By Brian Feinzimer
By Charles Lam
By Joel Beers
By LP Hastings
By Dave Barton
By LP Hastings
By Joel Beers
Photo by Matt OttoWhen Henry Tsang went to visit Orange County, security guards followed him everywhere. They wrote down the addresses he passed and noted where he stopped to look at the flowers. Any time he happened to attempt to videotape the thickly stuccoed million-dollar mansions, they'd come trotting up to tell him it was forbidden. And the representatives from the SinoCEA company—who were conducting this strictly guided tour of one of their flagship development tracts—kept asking him the same questions: Is this really what it's like back in America? Does this look like the real thing? Because, he says, they were very excited that he'd come all the way from Orange County, California, to visit one of the trendiest and most exclusive gated communities in Beijing—and they wanted to make sure they were selling the most genuine experience money could buy.
"One of the salespeople asked me, 'Do you have a house like this back in California?'" says Tsang, a Canadian student in UC Irvine's graduate studio-art program who smiles at his de facto overseas status as an arbiter of American cultural authenticity. "And I'd say, 'No, we can't afford a house like this.'" The guide "was stunned. She thought everyone in California had a house like this."
It was a moment Tsang sees as an "absurdity of modern living," a symptom-cum-situation endemic in a new kind of global society trading in ideologically unfettered capitalism and the whirlwind exchange of images. And it's just what he may have been hoping for as he put together his thesis show, "Orange County," a video installation exploring what it means when a meticulously constructed replica of an Orange County housing tract—down to the almost as-is blueprints from architectural firm Bassenian/Lagoni, whose homes are scattered across Southern California—is such a hot place to live for residents of the capital city of totalitarian communist China.
"China is trying to catch up," he says. "Anything Americans make, they want. That's why my video installation employs a follow-the-leader motif. And here, they've gone to the trouble of hiring OC designers to do the real thing. The authenticity of American-ness is a huge selling point. But the funny thing is when people look at the footage, they say, 'That could be Toronto; that could be Miami—that could be anywhere.' The houses all look the same—they're all adaptation, anyway. There's no source for them, no point of origin. The American style they're selling is French, Spanish and Italian. But if you go to France, Spain or Italy, you won't find it."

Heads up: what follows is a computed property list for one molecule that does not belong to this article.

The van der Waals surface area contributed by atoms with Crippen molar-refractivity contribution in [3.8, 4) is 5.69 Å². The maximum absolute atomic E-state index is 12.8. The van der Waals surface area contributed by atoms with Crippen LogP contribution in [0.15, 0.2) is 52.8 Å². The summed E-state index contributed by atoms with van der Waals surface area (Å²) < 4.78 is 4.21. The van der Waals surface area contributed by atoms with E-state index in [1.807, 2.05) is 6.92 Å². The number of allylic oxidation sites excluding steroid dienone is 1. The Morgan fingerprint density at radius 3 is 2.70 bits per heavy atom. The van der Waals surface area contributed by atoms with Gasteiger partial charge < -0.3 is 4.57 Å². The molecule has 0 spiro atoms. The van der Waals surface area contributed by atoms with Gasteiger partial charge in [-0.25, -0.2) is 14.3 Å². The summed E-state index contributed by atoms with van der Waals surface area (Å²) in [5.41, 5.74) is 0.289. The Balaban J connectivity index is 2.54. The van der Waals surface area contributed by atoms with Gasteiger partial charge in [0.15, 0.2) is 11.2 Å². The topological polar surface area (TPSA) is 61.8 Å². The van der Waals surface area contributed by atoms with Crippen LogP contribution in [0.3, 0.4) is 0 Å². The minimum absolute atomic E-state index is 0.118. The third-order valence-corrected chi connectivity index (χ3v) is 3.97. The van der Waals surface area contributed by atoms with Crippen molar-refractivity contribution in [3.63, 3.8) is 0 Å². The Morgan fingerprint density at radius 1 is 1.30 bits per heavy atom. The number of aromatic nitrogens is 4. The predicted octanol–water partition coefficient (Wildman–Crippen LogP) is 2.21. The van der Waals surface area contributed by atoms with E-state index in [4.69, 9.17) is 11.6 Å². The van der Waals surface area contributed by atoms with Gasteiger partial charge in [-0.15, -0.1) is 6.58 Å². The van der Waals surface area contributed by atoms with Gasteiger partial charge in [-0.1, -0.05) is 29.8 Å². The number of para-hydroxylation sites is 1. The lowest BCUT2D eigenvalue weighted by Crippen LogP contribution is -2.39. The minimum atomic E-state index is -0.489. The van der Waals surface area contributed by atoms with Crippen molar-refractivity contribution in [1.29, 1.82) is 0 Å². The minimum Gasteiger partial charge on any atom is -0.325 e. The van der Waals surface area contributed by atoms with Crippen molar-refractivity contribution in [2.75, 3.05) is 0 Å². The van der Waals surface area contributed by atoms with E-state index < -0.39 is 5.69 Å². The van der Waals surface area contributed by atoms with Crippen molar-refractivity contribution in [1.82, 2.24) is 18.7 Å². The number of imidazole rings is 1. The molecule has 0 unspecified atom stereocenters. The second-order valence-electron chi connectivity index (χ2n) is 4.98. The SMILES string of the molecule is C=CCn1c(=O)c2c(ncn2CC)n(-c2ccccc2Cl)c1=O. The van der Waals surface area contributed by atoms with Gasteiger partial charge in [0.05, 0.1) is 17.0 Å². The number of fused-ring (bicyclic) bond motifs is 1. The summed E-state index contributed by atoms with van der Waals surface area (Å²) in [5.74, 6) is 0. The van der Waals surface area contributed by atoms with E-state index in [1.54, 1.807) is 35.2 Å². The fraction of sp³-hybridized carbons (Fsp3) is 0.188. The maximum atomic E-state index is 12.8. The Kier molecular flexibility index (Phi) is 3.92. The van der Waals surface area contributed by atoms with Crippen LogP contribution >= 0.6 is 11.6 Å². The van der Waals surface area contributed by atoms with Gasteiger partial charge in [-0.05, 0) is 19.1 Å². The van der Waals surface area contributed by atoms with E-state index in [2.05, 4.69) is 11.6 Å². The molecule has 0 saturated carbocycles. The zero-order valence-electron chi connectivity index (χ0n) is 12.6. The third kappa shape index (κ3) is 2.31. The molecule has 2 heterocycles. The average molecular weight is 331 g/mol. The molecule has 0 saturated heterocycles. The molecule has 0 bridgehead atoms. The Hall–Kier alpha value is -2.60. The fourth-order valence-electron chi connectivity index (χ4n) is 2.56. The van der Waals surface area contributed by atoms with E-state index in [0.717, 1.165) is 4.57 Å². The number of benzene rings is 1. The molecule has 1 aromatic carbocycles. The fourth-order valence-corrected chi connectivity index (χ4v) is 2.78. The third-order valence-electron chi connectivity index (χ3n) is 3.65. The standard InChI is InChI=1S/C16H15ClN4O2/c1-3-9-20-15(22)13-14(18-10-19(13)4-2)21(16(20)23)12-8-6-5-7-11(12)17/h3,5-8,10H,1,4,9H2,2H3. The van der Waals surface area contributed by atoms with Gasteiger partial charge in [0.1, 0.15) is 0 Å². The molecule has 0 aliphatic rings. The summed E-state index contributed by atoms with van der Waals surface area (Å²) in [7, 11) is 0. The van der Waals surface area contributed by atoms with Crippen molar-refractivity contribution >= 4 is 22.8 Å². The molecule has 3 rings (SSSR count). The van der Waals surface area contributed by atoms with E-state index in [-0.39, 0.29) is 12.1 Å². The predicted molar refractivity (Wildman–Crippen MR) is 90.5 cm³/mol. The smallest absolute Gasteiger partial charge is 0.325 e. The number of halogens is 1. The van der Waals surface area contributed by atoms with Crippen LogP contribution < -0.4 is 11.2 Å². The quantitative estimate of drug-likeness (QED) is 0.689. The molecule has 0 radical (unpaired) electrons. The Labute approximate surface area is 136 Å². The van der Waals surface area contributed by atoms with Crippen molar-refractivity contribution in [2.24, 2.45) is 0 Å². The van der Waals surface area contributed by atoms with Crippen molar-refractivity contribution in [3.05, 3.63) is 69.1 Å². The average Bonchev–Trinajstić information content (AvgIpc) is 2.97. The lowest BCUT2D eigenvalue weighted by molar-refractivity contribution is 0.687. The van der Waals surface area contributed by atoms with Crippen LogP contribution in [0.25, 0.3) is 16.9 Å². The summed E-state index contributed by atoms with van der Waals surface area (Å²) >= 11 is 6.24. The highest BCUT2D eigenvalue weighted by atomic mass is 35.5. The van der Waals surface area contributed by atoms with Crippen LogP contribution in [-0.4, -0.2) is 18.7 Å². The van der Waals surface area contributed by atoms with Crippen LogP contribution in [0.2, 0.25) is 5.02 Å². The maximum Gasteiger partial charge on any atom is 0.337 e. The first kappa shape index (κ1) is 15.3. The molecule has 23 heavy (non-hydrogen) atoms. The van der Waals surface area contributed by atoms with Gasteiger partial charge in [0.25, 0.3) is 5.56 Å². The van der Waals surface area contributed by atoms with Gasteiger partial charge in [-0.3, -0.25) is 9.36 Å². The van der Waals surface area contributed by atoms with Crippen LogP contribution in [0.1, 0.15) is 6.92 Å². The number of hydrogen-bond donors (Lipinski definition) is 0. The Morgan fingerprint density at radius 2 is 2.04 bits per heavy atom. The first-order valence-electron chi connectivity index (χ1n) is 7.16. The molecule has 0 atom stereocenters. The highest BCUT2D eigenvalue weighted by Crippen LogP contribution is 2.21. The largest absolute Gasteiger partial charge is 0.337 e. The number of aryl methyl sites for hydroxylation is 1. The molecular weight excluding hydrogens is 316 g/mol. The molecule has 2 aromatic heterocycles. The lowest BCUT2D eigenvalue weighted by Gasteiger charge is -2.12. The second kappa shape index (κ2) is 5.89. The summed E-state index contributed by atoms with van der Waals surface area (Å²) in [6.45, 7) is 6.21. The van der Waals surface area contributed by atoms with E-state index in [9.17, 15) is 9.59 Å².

Instead, he says, what the Chinese have done is copy a copy—simulate a simulacra, to use the correct postmodern terminology—and transplant a uniquely ahistorical architectural vernacular into the country that hosted Mao's cultural revolution. And people love it, he says: in a perverse way, an Orange County housing tract is as culturally revolutionary as you can get. These vapid faux-Mediterranean-style homes that cater to both the predilections and prejudices of California's upper middle class—that make OC the disorienting, centerless suburb of sprawl that it is—are a chance for the Chinese to wedge themselves into a new global power hierarchy, to step out of their old history and into the new. Tsang could have stopped in at Starbucks on his way to tangling with the secret police in SinoCEA's Orange County, he says: the government remains as totalitarian as ever, and the communist infrastructure still creaks along, but what the people want now is the simple freedom capitalism promises—the chance to be what you buy.
"Why is that bizarre?" he asks. "People are just head over heels in love with being Western right now, and capitalism is all about the bottom line—it doesn't give a shit about people or about ethics. It only cares about if the bottom line is black—not red."
Tsang says his art has always been about the dynamics of control and power, of urban space, of globalization; he doesn't need to explain the connections in "Orange County," but somewhere in his follow-the-leader video piece are hints about the eventual dissolution of the nation-state, the formation of a global class system, a strange and almost neo-feudalistic future world. Beijing Orange County's hometown-security apparatus echoes the rent-a-cop patrols that putter through the gated cul-de-sacs off the 73, testament to a sad sort of human universality. The Chinese may be famous for building walls to keep out the barbarians, but it's an impulse anyone can understand—and sell.
"I think gated cities around the world are very similar," says Tsang. "They've tapped into a market that has pretty similar values. It's consistent with the movement of people into compounds, where the relationship is going to be stronger between different cities around the world than with the environment right outside the gates. I mean, how many people actually know their neighbors? They use the word 'community,' but it's a pretty loose use of the word. It's purely people who live in proximity. There are none of the other connotations."
He didn't want to be too explicit in his work, currently up at UCI, but these are the sorts of questions he hopes he evokes. But there's still that same question the Chinese had for Tsang, a question phrased with elegant visual economy in side-by-side footage of Beijing, Rancho Santa Margarita and Mission Viejo: How close to Orange County did the Chinese really get?